The maximum out-of-sample classification was achieved using a score calculated from BLUP-estimated DNAm effect sizes together with effect size estimates for predicted CTP (AUC = 0.69, CI95% = [0.66–0.71], p = 4.3 × 10−34). We are careful to use the term out-of-sample classification rather than prediction, because the blood samples available to us in both the AU and NL cohorts were not taken prior to diagnosis, hence the strength of classification may reflect consequences as well as causes of disease. The trans-national out-of-sample classification is a strength of our study, but we recognize that best-practice medication and clinical management are likely shared across countries. In these historically collected samples we have incomplete records of riluzole use, which was the only approved medication at the time of sample collection. Despite these caveats it is noteworthy that the AUC is much higher for DNAm classification (here AUC = 0.69 from a discovery sample of 782 cases and 613 controls) compared to SNP polygenic risk score prediction (AUC = 0.57 in our AU sample, unpublished data, based on a discovery sample of 20,806 cases and 59,804 controls26). Comparison of genetic and DNAm predictors for some complex traits also found much smaller discovery samples are needed for DNAm predictors.27,29 However, this will also depend on the underlying (epi)genetic architecture of the trait (for example, DNAm predictors explained little variation in height, but high variation in BMI compared to genetic predictors27).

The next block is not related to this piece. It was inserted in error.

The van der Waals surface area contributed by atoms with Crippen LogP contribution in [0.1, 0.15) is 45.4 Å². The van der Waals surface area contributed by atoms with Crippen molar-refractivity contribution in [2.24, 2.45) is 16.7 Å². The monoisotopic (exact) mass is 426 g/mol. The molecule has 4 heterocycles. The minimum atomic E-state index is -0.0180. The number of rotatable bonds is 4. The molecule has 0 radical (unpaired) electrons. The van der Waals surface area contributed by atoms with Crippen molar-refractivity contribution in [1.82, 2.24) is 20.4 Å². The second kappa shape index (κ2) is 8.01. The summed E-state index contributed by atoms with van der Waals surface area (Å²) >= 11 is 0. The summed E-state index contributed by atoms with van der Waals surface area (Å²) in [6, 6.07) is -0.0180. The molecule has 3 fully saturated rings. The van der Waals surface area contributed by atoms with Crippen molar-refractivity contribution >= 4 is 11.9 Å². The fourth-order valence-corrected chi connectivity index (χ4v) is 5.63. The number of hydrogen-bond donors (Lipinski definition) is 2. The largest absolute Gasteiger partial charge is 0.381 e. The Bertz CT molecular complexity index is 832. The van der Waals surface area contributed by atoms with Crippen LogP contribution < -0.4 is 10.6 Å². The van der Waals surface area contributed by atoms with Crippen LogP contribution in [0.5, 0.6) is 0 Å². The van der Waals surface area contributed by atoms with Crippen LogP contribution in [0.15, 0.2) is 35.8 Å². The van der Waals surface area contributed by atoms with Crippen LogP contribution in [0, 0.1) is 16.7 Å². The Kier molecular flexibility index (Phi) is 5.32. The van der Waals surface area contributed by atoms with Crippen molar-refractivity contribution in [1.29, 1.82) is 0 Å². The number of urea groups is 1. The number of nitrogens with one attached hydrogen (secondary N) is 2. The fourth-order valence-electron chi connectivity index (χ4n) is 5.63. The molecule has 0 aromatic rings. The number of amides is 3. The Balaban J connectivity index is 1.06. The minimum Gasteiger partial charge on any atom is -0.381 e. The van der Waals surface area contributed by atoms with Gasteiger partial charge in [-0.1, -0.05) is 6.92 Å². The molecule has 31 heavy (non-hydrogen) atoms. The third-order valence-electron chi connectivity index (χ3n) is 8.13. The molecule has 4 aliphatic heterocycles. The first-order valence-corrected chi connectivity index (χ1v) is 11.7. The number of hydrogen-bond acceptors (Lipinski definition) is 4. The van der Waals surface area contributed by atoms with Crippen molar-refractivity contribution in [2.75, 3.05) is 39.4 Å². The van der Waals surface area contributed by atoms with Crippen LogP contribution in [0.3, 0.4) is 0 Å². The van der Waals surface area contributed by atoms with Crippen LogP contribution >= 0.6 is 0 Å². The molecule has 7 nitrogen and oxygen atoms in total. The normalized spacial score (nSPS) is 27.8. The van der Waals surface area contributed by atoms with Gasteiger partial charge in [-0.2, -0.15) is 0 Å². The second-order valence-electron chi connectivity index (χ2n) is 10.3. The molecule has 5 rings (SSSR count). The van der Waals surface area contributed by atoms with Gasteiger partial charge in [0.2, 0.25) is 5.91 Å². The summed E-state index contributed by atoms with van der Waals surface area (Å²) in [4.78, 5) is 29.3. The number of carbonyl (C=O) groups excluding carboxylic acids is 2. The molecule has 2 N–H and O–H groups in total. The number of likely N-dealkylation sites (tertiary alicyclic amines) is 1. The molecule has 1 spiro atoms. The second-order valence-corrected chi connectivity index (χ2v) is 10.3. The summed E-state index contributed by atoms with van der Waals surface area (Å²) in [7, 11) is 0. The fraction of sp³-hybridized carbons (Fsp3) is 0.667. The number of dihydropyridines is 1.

Given the interest in developing early diagnostic biomarkers from blood it seems a worthwhile goal to collect blood samples from patients when they first present in neurology clinics, prior to diagnosis, treatment, and clinical management. Generating DNAm profiles from such samples would allow evaluation of DNAm as a biomarker diagnostic tool. Such data could also evaluate the sensitivity of the predictor in differentiating ALS from ALS mimics, i.e., people who present to neurology clinics with ALS-like symptoms, but who do not achieve ALS diagnosis (often after lengthy clinical evaluation). Differences in CTP between cases and controls is an important contributor to the out-of-sample classification, consistent with reports of aberrant activation of the peripheral immune system in ALS,30,31 and with reports of associations between elevated white blood cell count and increased ratio of circulating neutrophils to monocytes with more-rapid progression of ALS.32,33 Here, we predict CTP based on the cell-type-specific DNAm signatures,15 but direct measurement of blood cell types might generate more accurate classifiers. We estimate association effect sizes of >200,000 DNAm sites, and necessarily effect sizes are estimated with error. Larger sample sizes are needed to increase accuracy of estimation of DNAm effect sizes and to increase classification accuracy. Larger, carefully phenotyped sample collections could allow evaluations of classification scores based on a combination of genetic, DNAm, other “omics” and environmental risk factors.